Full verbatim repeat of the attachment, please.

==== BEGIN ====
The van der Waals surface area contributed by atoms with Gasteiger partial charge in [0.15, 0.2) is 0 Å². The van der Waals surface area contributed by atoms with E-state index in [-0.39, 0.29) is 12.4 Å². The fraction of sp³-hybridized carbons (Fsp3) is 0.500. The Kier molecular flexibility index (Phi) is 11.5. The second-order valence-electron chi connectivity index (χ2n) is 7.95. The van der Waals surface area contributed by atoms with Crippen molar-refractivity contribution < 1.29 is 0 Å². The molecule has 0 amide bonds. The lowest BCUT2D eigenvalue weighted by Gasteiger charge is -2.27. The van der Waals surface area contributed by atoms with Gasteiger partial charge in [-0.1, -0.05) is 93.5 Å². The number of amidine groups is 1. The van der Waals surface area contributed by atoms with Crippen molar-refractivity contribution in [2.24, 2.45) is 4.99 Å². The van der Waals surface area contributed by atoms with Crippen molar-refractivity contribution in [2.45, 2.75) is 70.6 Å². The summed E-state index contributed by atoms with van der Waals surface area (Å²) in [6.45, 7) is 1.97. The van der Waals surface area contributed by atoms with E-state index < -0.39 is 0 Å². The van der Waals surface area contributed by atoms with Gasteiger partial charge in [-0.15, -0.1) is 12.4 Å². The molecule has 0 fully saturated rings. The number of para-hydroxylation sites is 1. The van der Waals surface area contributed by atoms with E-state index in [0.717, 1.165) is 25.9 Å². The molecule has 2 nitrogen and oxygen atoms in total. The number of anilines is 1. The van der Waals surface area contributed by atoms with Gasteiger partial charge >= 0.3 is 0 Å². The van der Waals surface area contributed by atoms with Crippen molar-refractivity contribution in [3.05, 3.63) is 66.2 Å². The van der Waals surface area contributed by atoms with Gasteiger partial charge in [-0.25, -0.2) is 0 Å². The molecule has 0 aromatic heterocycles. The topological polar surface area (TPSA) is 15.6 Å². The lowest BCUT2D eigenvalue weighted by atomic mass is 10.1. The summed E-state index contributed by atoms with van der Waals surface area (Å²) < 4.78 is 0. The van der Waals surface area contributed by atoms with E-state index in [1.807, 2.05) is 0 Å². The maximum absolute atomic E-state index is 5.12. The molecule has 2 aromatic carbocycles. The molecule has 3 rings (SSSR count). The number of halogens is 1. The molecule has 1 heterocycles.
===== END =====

The van der Waals surface area contributed by atoms with Gasteiger partial charge in [0.15, 0.2) is 0 Å². The van der Waals surface area contributed by atoms with E-state index in [-0.39, 0.29) is 12.4 Å². The fraction of sp³-hybridized carbons (Fsp3) is 0.500. The Kier molecular flexibility index (Phi) is 11.5. The second-order valence-electron chi connectivity index (χ2n) is 7.95. The van der Waals surface area contributed by atoms with Crippen molar-refractivity contribution < 1.29 is 0 Å². The molecule has 0 amide bonds. The lowest BCUT2D eigenvalue weighted by Gasteiger charge is -2.27. The van der Waals surface area contributed by atoms with Gasteiger partial charge in [-0.1, -0.05) is 93.5 Å². The number of amidine groups is 1. The van der Waals surface area contributed by atoms with Crippen molar-refractivity contribution in [2.24, 2.45) is 4.99 Å². The van der Waals surface area contributed by atoms with Crippen molar-refractivity contribution in [2.45, 2.75) is 70.6 Å². The summed E-state index contributed by atoms with van der Waals surface area (Å²) in [6.45, 7) is 1.97. The van der Waals surface area contributed by atoms with E-state index < -0.39 is 0 Å². The van der Waals surface area contributed by atoms with Gasteiger partial charge in [-0.15, -0.1) is 12.4 Å². The molecule has 0 fully saturated rings. The number of para-hydroxylation sites is 1. The van der Waals surface area contributed by atoms with E-state index in [0.717, 1.165) is 25.9 Å². The molecule has 2 nitrogen and oxygen atoms in total. The number of anilines is 1. The van der Waals surface area contributed by atoms with Gasteiger partial charge >= 0.3 is 0 Å². The van der Waals surface area contributed by atoms with Crippen molar-refractivity contribution in [3.05, 3.63) is 66.2 Å². The van der Waals surface area contributed by atoms with Gasteiger partial charge in [-0.25, -0.2) is 0 Å². The molecule has 0 aromatic heterocycles. The topological polar surface area (TPSA) is 15.6 Å². The lowest BCUT2D eigenvalue weighted by atomic mass is 10.1. The summed E-state index contributed by atoms with van der Waals surface area (Å²) < 4.78 is 0. The van der Waals surface area contributed by atoms with E-state index in [1.807, 2.05) is 0 Å². The maximum absolute atomic E-state index is 5.12. The molecule has 2 aromatic carbocycles. The molecule has 3 rings (SSSR count). The number of halogens is 1. The molecule has 1 heterocycles.